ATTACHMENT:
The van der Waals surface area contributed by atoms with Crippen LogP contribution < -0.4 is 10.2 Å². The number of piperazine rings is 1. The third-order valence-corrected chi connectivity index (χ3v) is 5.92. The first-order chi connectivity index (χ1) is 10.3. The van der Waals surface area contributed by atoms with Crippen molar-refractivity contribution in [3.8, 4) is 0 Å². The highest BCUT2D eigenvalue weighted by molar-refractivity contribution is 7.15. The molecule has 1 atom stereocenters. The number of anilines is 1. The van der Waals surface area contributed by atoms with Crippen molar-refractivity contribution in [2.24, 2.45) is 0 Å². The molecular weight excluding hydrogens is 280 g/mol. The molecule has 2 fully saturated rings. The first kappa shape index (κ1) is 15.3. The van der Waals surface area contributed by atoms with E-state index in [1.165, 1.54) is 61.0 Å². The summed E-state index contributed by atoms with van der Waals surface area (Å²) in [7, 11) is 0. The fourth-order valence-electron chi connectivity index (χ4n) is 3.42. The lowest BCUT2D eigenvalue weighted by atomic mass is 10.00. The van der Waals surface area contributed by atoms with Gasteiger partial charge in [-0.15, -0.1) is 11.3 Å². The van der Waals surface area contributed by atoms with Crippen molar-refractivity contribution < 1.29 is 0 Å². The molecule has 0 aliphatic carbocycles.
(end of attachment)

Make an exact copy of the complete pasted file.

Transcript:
The van der Waals surface area contributed by atoms with Crippen LogP contribution < -0.4 is 10.2 Å². The number of piperazine rings is 1. The third-order valence-corrected chi connectivity index (χ3v) is 5.92. The first-order chi connectivity index (χ1) is 10.3. The van der Waals surface area contributed by atoms with Crippen molar-refractivity contribution in [3.8, 4) is 0 Å². The highest BCUT2D eigenvalue weighted by molar-refractivity contribution is 7.15. The molecule has 1 atom stereocenters. The number of anilines is 1. The van der Waals surface area contributed by atoms with Crippen molar-refractivity contribution in [2.24, 2.45) is 0 Å². The molecular weight excluding hydrogens is 280 g/mol. The molecule has 2 fully saturated rings. The first kappa shape index (κ1) is 15.3. The van der Waals surface area contributed by atoms with E-state index in [1.165, 1.54) is 61.0 Å². The summed E-state index contributed by atoms with van der Waals surface area (Å²) in [7, 11) is 0. The fourth-order valence-electron chi connectivity index (χ4n) is 3.42. The lowest BCUT2D eigenvalue weighted by atomic mass is 10.00. The van der Waals surface area contributed by atoms with Gasteiger partial charge in [-0.15, -0.1) is 11.3 Å². The van der Waals surface area contributed by atoms with Crippen molar-refractivity contribution < 1.29 is 0 Å². The molecule has 0 aliphatic carbocycles.